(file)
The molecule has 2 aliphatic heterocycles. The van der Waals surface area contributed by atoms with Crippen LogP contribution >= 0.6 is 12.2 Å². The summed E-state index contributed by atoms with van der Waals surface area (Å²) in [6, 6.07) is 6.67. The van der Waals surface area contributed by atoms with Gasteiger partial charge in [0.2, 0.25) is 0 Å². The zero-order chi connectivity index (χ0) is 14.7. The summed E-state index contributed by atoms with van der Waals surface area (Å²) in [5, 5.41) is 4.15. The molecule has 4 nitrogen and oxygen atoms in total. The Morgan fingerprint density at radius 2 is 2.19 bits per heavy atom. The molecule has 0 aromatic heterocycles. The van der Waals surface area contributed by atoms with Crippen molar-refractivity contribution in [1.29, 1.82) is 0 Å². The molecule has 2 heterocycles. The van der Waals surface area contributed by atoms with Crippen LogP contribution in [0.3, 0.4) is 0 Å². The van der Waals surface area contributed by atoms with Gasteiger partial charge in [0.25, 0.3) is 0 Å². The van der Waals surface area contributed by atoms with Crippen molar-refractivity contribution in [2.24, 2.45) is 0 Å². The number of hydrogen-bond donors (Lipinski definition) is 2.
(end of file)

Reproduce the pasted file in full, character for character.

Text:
The molecule has 2 aliphatic heterocycles. The van der Waals surface area contributed by atoms with Crippen LogP contribution >= 0.6 is 12.2 Å². The summed E-state index contributed by atoms with van der Waals surface area (Å²) in [6, 6.07) is 6.67. The van der Waals surface area contributed by atoms with Gasteiger partial charge in [0.2, 0.25) is 0 Å². The zero-order chi connectivity index (χ0) is 14.7. The summed E-state index contributed by atoms with van der Waals surface area (Å²) in [5, 5.41) is 4.15. The molecule has 4 nitrogen and oxygen atoms in total. The Morgan fingerprint density at radius 2 is 2.19 bits per heavy atom. The molecule has 0 aromatic heterocycles. The van der Waals surface area contributed by atoms with Crippen molar-refractivity contribution in [1.29, 1.82) is 0 Å². The molecule has 2 heterocycles. The van der Waals surface area contributed by atoms with Crippen LogP contribution in [0.3, 0.4) is 0 Å². The van der Waals surface area contributed by atoms with Gasteiger partial charge in [0.25, 0.3) is 0 Å². The van der Waals surface area contributed by atoms with Crippen molar-refractivity contribution in [2.24, 2.45) is 0 Å². The number of hydrogen-bond donors (Lipinski definition) is 2.